Glimpses of Modern Indian Philately

This blog is devoted to Modern Indian Postal History and Modern Philately of India providing less known information on various aspects of Indian Postal Services.




Philatelic hobby is thriving in India unlike in North America and Western Europe. An important indicator of how well the hobby is doing is the number of new and younger collectors joining the hobby. It also seems that the more collectors in India are primarily interested in 20th century and especially post independence period of India. Fortunately, some of the well known Indian philatelists have written articles and even published specialized books such as “Slogan Cancels of India” by renowned philatelist, Mr. Ashok Bayanwala. There are numerous articles on modern Indian stamps, postal stationery and postal history etc. in India Post, the official publication of the India Study Circle of UK.

A major attraction of collecting post independence India postal history is its relatively more abundant availability and comparatively inexpensive cost compared to say 19th century British India postal history especially say 1854 lithographs on covers.

This article attempts to take a comprehensive overview of the breadth and depth of postal history of post independence Indian philately. The scope of post independence postal history of India is huge. This overview is undertaken with three objectives in mind:

1. Promote organized collection and exhibition of postal history of post independent India; and

2. Encourage further research and publication of articles, reports or books on different aspects of this subject.

3. Demonstrate that a collector can choose to develop a collection covering a certain dimension of post independence postal history on a relatively modest budget and use the collection to develop scholarly exhibits for both domestic and international philatelic exhibitions.

This overview is undertaken through an organized classification which can help collectors to figure out what aspects of post-independence postal history to collect and to organize the acquisitions and to develop suitable exhibits. Another important use of an organized classification would be to further facilitate research in particular areas by fellow collectors. Finally such an organized classification can also guide collectors to develop specific exhibit for a given area of post independence postal history.

However, the relative affordability of post independence India postal history is perhaps more an indication of limited interest and demand rather than relative availability. An example is the commemorative stamps issued during Rupee-Anna currency period (1947 to 1957) immediately after independence. Conversely, certain categories are both in significant demand and relatively scarce such as the covers from Indian armed forces serving under UN Peace Keeping Forces in Korea, Indo-China and Congo.

Before getting into detailed break out of different classifications of post independence India postal history, chronological time line is the most common parameter universally used by philatelists worldwide.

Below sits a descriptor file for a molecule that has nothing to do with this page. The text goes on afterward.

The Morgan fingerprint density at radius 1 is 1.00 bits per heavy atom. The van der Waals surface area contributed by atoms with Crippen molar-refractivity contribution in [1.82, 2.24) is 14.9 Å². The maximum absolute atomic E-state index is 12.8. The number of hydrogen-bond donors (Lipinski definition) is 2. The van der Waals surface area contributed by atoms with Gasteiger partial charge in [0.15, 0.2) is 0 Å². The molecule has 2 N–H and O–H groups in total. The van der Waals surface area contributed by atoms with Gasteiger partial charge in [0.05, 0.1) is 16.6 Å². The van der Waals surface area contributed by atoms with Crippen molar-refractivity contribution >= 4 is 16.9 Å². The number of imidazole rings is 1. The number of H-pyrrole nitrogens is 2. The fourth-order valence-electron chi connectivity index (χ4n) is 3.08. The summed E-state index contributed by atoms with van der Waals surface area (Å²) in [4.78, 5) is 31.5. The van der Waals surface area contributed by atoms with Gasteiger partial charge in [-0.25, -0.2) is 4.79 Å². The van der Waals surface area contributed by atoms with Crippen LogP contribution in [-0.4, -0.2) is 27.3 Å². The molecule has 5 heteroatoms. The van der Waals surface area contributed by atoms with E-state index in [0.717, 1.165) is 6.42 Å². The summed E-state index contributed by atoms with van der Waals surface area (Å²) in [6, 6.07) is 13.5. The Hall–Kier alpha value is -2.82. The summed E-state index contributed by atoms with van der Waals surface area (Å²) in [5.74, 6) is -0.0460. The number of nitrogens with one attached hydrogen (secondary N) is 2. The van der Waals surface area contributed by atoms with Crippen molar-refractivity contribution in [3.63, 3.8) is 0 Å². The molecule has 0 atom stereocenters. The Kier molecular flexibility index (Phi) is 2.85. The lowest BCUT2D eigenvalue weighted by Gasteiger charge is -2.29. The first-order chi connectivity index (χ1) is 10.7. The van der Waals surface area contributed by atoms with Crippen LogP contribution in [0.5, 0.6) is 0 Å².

Post Independence Time Line: The author proposes following chronological periods for collectors’ consideration:

a) August 15 1947 to March 31 1957: From the Independence to End of Anna period of Indian currency.

b) April 1 1957 to 27 September 1964: Metric Currency Transition. Indian Post Office allowed over six years to identify new currency (i.e. One Rupee = 100 New Paisa) on postage stamps denomination. In 1964, the Indian Post Office used both “nP” for about seven years after which “P” was used for Paisa denomination. SG#490 Raja Roy issue was the last one to show “nP” denomination.

c) October 1964 to December 31, 1999: Modern 20th Century Period.

d) January 1, 2000 to Current: 21st Century Period.

Within the timeline described above, a collector can consider two different categories and classifications in the proposed organized approach as shown here:

i) Types of Postal Emissions.

a. Definitive Stamps including experimental coil.

b. Commemorative Stamps and souvenir sheets.

c. Official Stamps and postal stationery.

d. Indian Stamps Overprinted for Indian Army in international peace keeping forces in Korea, Indo-China, Congo and Gaza/Egypt.

e. Refugee Relief Tax Issues (Nasik Overprints, local overprints, special emission)

f. Postal Stationery Issues: Postal cards. Postal envelopes, airmail, express mail.

g. Meter Stamps

ii) Categories of Postal Services or Usages

a. Domestic Mail

b. International Destinations and Origins

c. Airmail

d. Book Post and Printed Matter

e. Registered Mail

f. Insured Mail

g. Parcel Post Service

h. Express Mail / Speed Delivery

i. Military Mail

j. Indian Stamps used Abroad: Indian Contingent of UN Peace Keeping Forces
The breadth and depth of post independence India postal history is huge and complex. However, just describing the organized approach above does not help us comprehend what it entails. Hence, this article will provide some illustrative examples of postally used covers and cards in terms of different emissions and different aspects of Post independence India postal history. These examples are merely to illustrate the scope, breadth and depth of post independence Indian postal history. This article does not attempt to show examples of every emission and every category of postal usage. Hopefully this article will lead to other collectors and writers sharing their areas of interest. Also, this article reflects examples of Post independence postal history for about first 25 year period from 1947 to 1972.